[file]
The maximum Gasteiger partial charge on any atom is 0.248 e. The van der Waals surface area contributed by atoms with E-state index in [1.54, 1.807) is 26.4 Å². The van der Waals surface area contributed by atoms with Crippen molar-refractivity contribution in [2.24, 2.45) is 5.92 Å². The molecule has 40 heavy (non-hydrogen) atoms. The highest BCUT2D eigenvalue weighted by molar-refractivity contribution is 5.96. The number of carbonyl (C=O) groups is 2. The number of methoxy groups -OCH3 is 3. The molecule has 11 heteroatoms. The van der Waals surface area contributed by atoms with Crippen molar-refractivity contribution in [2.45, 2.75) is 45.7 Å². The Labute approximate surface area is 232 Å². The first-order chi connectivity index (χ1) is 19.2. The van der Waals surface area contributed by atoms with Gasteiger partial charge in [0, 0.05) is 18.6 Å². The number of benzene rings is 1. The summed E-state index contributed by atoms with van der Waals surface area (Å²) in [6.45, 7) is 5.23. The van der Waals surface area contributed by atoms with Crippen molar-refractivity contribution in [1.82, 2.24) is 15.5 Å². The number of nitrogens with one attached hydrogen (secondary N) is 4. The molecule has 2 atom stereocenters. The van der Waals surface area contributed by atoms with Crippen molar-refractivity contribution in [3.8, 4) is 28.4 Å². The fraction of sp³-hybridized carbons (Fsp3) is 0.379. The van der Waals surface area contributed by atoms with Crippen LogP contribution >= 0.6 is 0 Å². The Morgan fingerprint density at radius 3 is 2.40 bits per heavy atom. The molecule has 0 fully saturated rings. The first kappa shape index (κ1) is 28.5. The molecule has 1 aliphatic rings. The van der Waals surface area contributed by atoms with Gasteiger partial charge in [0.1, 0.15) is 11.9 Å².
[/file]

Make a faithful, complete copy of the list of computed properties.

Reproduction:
The maximum Gasteiger partial charge on any atom is 0.248 e. The van der Waals surface area contributed by atoms with E-state index in [1.54, 1.807) is 26.4 Å². The van der Waals surface area contributed by atoms with Crippen molar-refractivity contribution in [2.24, 2.45) is 5.92 Å². The molecule has 40 heavy (non-hydrogen) atoms. The highest BCUT2D eigenvalue weighted by molar-refractivity contribution is 5.96. The number of carbonyl (C=O) groups is 2. The number of methoxy groups -OCH3 is 3. The molecule has 11 heteroatoms. The van der Waals surface area contributed by atoms with Crippen molar-refractivity contribution in [2.45, 2.75) is 45.7 Å². The Labute approximate surface area is 232 Å². The first-order chi connectivity index (χ1) is 19.2. The van der Waals surface area contributed by atoms with Gasteiger partial charge in [0, 0.05) is 18.6 Å². The number of benzene rings is 1. The summed E-state index contributed by atoms with van der Waals surface area (Å²) in [6.45, 7) is 5.23. The van der Waals surface area contributed by atoms with Crippen molar-refractivity contribution in [1.82, 2.24) is 15.5 Å². The number of nitrogens with one attached hydrogen (secondary N) is 4. The molecule has 2 atom stereocenters. The van der Waals surface area contributed by atoms with Crippen molar-refractivity contribution in [3.8, 4) is 28.4 Å². The fraction of sp³-hybridized carbons (Fsp3) is 0.379. The van der Waals surface area contributed by atoms with Crippen LogP contribution >= 0.6 is 0 Å². The Morgan fingerprint density at radius 3 is 2.40 bits per heavy atom. The molecule has 0 fully saturated rings. The first kappa shape index (κ1) is 28.5. The molecule has 1 aliphatic rings. The van der Waals surface area contributed by atoms with Gasteiger partial charge in [0.1, 0.15) is 11.9 Å².